‘Can’t make marital rape an offence until talks end’: Centre to Delhi HC | Latest News India

The Union government has informed the Delhi high court that marital rape cannot be made into a criminal offence until the Centre’s consultation with all stakeholders is complete, paving the way for comprehensive amendments in criminal law instead of “piecemeal” changes.

Submitting a fresh affidavit in response to a clutch of petitions to criminalise marital rape, the Centre maintained that it is examining the issue of broad changes in criminal law of the country and that the petitioner could also give their suggestions to the competent authorities.

The affidavit, filed on Thursday, stated that the exception to Section 375 of the Indian Penal Code, which exempts forceful sexual intercourse by a man with his own wife from the offence of rape, cannot be struck down at the instance of the petitioner alone. “Principles of natural justice require larger hearing of all stakeholders,” emphasised the government.

The government’s petition indicates no change in its position — and comes amid a rising chorus seeking the criminalisation of marital rape.

Underlining that amendment of criminal law is “a continuous process”, it added that suggestions have been invited from chief ministers of all the state governments and from Union territories, the Chief Justice of India, chief justices of all high courts, judicial academies, national law universities, Bar Council of India, Bar Council of all high courts and members of both Houses of Parliament. The affidavit, filed through the Union ministry of home affairs, however, does not mention the date when views were solicited.

“The government has already undertaken a comprehensive exercise to make amendments in the criminal laws and thus, the government is already seized of the matter. The petitioners are also at liberty to give their submissions/suggestions to the Ministry,” stated the affidavit, which has been reviewed by HT.

It relied upon parliamentary standing committee reports in 2008 and 2010 to argue that the need is to overhaul the criminal laws instead of making any piecemeal changes in any specific legislation.

The government further cited the 172nd report of the Law Commission of India on “Review of Rape Laws” in March 2000 that said it would not recommend deletion of the exception clause in Section 375 “since that may amount to excessive interference with the marital relationship”.

Further, a 2017 Supreme Court judgment, said the government, read down an exception to Section 375 only to the extent of criminalising rape with a minor wife but clarified at the same time that it has not expressed any view on the issue of marital rape.

“We make it clear that we have refrained from making any observation with regard to the marital rape of a woman, who is 18 years of age and above, since that issue is not before us at all. Therefore, we should not be understood to advert to that issue even collaterally,” said the 2017 judgment, as quoted by the affidavit.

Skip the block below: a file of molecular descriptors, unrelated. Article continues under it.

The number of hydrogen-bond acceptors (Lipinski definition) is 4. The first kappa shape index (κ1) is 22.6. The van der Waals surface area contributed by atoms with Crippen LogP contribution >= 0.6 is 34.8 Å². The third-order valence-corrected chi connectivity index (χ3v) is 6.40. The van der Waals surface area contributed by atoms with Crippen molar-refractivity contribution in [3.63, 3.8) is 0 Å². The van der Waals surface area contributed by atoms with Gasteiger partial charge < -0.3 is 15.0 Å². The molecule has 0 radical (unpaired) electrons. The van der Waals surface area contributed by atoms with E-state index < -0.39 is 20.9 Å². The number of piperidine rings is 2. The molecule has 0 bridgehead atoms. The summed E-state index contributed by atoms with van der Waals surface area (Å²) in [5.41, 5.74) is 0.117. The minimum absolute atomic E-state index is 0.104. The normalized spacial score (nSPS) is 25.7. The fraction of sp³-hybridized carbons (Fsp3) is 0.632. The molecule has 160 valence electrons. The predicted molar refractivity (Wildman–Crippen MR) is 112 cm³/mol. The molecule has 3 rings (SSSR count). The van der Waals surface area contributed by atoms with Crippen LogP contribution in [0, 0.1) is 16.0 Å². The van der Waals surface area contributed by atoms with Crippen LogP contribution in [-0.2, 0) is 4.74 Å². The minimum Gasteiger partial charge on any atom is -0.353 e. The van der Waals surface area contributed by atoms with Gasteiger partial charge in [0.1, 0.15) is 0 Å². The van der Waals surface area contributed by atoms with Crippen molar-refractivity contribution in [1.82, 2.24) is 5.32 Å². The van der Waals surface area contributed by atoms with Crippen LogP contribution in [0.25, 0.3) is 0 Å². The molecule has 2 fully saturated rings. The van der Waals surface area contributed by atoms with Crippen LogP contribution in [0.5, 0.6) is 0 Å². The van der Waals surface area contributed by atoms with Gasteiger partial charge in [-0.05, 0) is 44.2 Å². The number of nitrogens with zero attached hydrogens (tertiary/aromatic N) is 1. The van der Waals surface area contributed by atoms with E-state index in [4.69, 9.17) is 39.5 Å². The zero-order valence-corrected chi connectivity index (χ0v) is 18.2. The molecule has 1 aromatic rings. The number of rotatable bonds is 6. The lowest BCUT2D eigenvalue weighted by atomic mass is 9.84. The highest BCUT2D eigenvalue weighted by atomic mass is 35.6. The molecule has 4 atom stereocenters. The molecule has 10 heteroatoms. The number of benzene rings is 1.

Even as the Centre’s affidavit makes references to the reports of the Law Commission and parliamentary panels, it has refrained from mentioning the recommendation made by Justice JS Verma’s committee in 2013.

The Justice Verma committee was set up to propose amendments in criminal laws in the wake of gang- rape of a paramedical student in December 2012. This committee received around 80,000 suggestions and finalised its 644-page report in 2013, proposing that “the exception for marital rape be removed” and the law must “specify that a marital or other relationship between the perpetrator or victim is not a valid defence against the crimes of rape or sexual violation”. The committee recommended the criminalization of marital rape, since the state of being married does not generate automatic consent to sexual acts.

The fresh affidavit has been filed by the Union government in addition to the one filed in August 2017 which said that it has to be ensured that marital rape does not become a phenomenon that destabilises the institution of marriage and “an easy tool for harassing the husbands”. The petitions have been pending before the court since 2015.

The 2017 affidavit added: “What may appear to be marital rape to an individual wife, it may not appear so to others…if all sexual acts by a man with his own wife will qualify to be marital rape, then the judgment as to whether it is a marital rape or not will singularly rest with the wife. The question is what evidences the Courts will rely upon in such circumstances as there can be no lasting evidence in case of sexual acts between a man and his own wife.”

A bench of justices Rajiv Shakdher and C Hari Shankar is currently hearing final arguments in the bunch of PILs filed by NGOs RIT Foundation, All India Democratic Women’s Association, and two individuals, who have sought removal of the exception to Section 375, saying that it discriminated against married women who were sexually assaulted by their husbands.

The Delhi government has submitted before the bench that a court does not have the power to create a new offence even as it argued that marital rape is treated as a “crime of cruelty” in India which can be prosecutable under charges of domestic violence, assault or cruelty under the IPC.

On his part, senior advocate Rajshekhar Rao, who has been appointed as amicus curiae to assist the court, has argued in favour of doing away with the exception in Section 375 to make marital rape an offence.

Referring to the fresh affidavit on behalf of the Union government, solicitor general Tushar Mehta made a brief statement on Thursday, saying the government is considering a “constructive approach” in the matter.


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